New York Times: After a Century of Waiting, the Little Shell Celebrate Recognition

by Jim Robbins

GREAT FALLS, Mont. – More than 125 years ago a band of Chippewa Indians in North Dakota, led by Chief Little Shell, claimed some 10 million acres as territory.

When it came time to settle the tribe’s claim, the treaty was signed on its behalf in 1892 by another tribe because the Little Shell had no federal recognition. It offered them about 10 cents an acre, and when it was over, the Little Shell band was landless in a part of the country where land was everything.

Most of the 112 families living on their ancestral territory migrated to Montana. In the early years, many lived crammed into tar paper shacks and ragged teepees in the area around Great Falls. As recently as the 1960s, some of them slept in abandoned cars on the outskirts of town in an area known as Hill 57. In more recent years, the Little Shell dispersed across Montana.

Petitions for federal recognition, which would give the Little Shell access to federal assistance and the ability to hold land as a tribe, went nowhere for more than a century.

Now, though, the tribe is celebrating a milestone: Congress in December passed a law officially recognizing the Little Shell Tribe of Chippewa Indians.

Next week, the Little Shell’s chairman, Gerald Gray, will attend President Trump’s State of the Union address as the guest of Senator Jon Tester of Montana, who helped pass the legislation on behalf of the tribe.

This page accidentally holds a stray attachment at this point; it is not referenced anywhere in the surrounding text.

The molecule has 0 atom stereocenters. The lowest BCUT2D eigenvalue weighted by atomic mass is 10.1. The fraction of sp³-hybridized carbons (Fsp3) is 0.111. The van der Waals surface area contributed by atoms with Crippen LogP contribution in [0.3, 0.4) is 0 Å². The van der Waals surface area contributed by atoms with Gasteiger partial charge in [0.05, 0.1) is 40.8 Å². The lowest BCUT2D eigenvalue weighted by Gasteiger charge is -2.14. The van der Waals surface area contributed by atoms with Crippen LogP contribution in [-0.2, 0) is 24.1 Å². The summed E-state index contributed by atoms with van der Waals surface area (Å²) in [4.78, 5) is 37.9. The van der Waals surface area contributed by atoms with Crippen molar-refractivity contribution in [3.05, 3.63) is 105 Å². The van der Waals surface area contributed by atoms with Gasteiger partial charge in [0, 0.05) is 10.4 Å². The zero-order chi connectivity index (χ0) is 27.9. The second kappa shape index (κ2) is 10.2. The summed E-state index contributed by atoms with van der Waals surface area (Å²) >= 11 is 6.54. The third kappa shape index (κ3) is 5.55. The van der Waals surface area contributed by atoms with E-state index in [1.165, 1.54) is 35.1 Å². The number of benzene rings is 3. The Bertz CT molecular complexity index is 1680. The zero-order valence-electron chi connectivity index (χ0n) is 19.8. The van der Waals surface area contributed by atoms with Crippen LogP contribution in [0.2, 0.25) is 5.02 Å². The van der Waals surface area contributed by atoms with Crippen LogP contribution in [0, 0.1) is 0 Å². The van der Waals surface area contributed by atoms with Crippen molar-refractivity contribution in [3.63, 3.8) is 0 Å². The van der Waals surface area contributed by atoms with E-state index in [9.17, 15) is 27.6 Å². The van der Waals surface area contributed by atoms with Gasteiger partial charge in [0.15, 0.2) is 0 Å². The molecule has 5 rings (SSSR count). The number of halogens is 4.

“It’s really about dignity,” Mr. Gray said of the roughly 5,300 people who consider themselves members of the Little Shell. “We never had a place to call home.”

An overflow crowd of nearly 1,000 people, including Gov. Steve Bullock and Senator Steve Daines, filled several banquet rooms at the Holiday Inn in Great Falls last week to celebrate the tribe’s new status.

“Waiting for the day that never comes is over,” said John Gilbert, the tribe’s former chairman.

For years, legislation to recognize the tribe under the federal acknowledgment process had been introduced in Congress, raising expectations, only to expire as the session ran out. In 2018, Mr. Tester, a Democrat, and Mr. Daines, a Republican, introduced a special provision that would have provided recognition for the tribe, but it needed all 100 senators to sign on. Senator Mike Lee of Utah refused, and the measure failed, 99-1.

“The challenge was the slippery slope argument,” said Josh Clause, a Mohawk member of the Six Nations Reserve whose Washington law firm represents Native American clients. “They said if we let them through, we’d have to let others, who might not have the same legitimacy.”

Even some other Native American tribes – those with a tribal identity and a reservation – were not supportive, Mr. Gray said. “People would say, ‘Oh you’re the wannabe Indians.'”

In December, Montana’s senators tucked recognition for the tribe as a rider onto the National Defense Authorization Act – a bill Congress had to pass. The Little Shell’s long wait was over when President Trump signed the bill. “My great honor to do so!” he wrote on Twitter.